bullitsville

Bullittsville Bullittsville

Bullittsburg Baptist Church,
1930

Bullittsburg Baptist, 1947
photo by  Frank Milburn

 

Bullittsville Bullittsville

           Bullittsburg Baptist, 1930

There's a short history of the Bullittsburg Church here (pdf) and here (pdf).

The obituary of Elder Robert Edward Kirtley, son of Elder Robert Kirtley, is here(pdf)

frill

Bullittsville and Bullittsburg  are two different places, about three miles apart.  Bullittsville used to have a post office, and was originally named Corneliusville, and after that, Mitchellsville.  It became Bullittsville in 1853.   It's about three miles due east of Idlewild.  Bullittsburg is about a mile north of Idlewild. There was once a town laid out, by Cave Johnson, named Bullitsburg, in what is today known as North Bend Bottoms, but no town ever occupied the site.  (But the widow of Zebulon Pike, of Pike's Peak fame, did.)  Idlewild was originally a village called Gainesville, probably because of the number of people named Gaines in the area.

frill

Bullittsville Bullittsville Christian Church
Bullittsville Christian Church Bullittsville Christian Church,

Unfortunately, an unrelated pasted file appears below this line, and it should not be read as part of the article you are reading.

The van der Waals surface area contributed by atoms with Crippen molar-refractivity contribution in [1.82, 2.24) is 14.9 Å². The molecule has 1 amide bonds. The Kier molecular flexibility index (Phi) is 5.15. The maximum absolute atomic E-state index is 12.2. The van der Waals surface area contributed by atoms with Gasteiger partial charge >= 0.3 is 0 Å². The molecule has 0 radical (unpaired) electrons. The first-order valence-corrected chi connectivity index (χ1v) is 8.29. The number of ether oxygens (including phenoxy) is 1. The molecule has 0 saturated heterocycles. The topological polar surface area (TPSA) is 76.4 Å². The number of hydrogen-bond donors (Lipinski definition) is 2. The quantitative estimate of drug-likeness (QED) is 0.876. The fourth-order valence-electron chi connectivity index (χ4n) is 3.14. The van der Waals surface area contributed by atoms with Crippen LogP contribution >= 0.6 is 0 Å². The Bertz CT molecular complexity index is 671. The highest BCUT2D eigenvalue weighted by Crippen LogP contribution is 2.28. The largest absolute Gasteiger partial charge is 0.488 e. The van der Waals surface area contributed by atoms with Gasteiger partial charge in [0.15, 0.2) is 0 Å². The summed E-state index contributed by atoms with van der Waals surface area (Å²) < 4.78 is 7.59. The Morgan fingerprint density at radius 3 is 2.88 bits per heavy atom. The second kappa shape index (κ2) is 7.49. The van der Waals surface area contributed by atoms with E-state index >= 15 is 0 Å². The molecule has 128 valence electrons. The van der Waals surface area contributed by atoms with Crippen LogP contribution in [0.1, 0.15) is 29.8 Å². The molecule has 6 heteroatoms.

a sketch by Caroline Williams

The History of the Bullittsville Christian Church, here(pdf)

 

Bullittsville

C. S. Balsy's Store, Bullittsville. 1903

frill

Strader

“R. S. Strader’s training and fine stock farm at this point [Bullitsville] is probably doing more good to the farming community than anything that could possibly have been started here.  There is a half-mile track on the farm, the most complete thing of its kind in the western country.  The curves are so graded that a young horse will never try to change his foot.  I have not got time to describe the many fine animals that fill his stable.”  from Covington’s Saturday Advertiser, March 31, 1873.

 

Belmont Burlington Cassius M. Clay, Jr. Draco Planet
Belmont Burlington Cassius M. Clay, Jr. Draco Planet

Some of Col. Strader's stallions, several of whom are referred to in the items below.

Col. R. S. Strader not only bred and raced trotting horses, he seems to have made some serious money at it. At a time when $1 was the equal of $20 today, he was selling horses for thousands. He also made a pretty good PR man, too: We found at least four (!) feature articles on his farm from the 1870-1875 period:
  Here Here Here Here

frill

 

Bullittsville Bullittsville
Looking Toward Saylor Park, Ohio Colored Public School in Idlewild

frill

new

Gaines Home in Idlewild
a drawing by Caroline Williams

 

Bullittsville Bullittsville Bullittsville Bullittsville

Scothorn Motors, Idlewild

 

Bullittsville

The Old Scothorn House on Rt. 20,  c. 1930

frill

You can see 7 pictures of the Vick Farm in Idlewild
at the Library of Congress site, here.

Sugar Grove, in Bullitsburg Bottom, and
home to famous names, here.
Mt. Pleasant Church remembered, here.

frill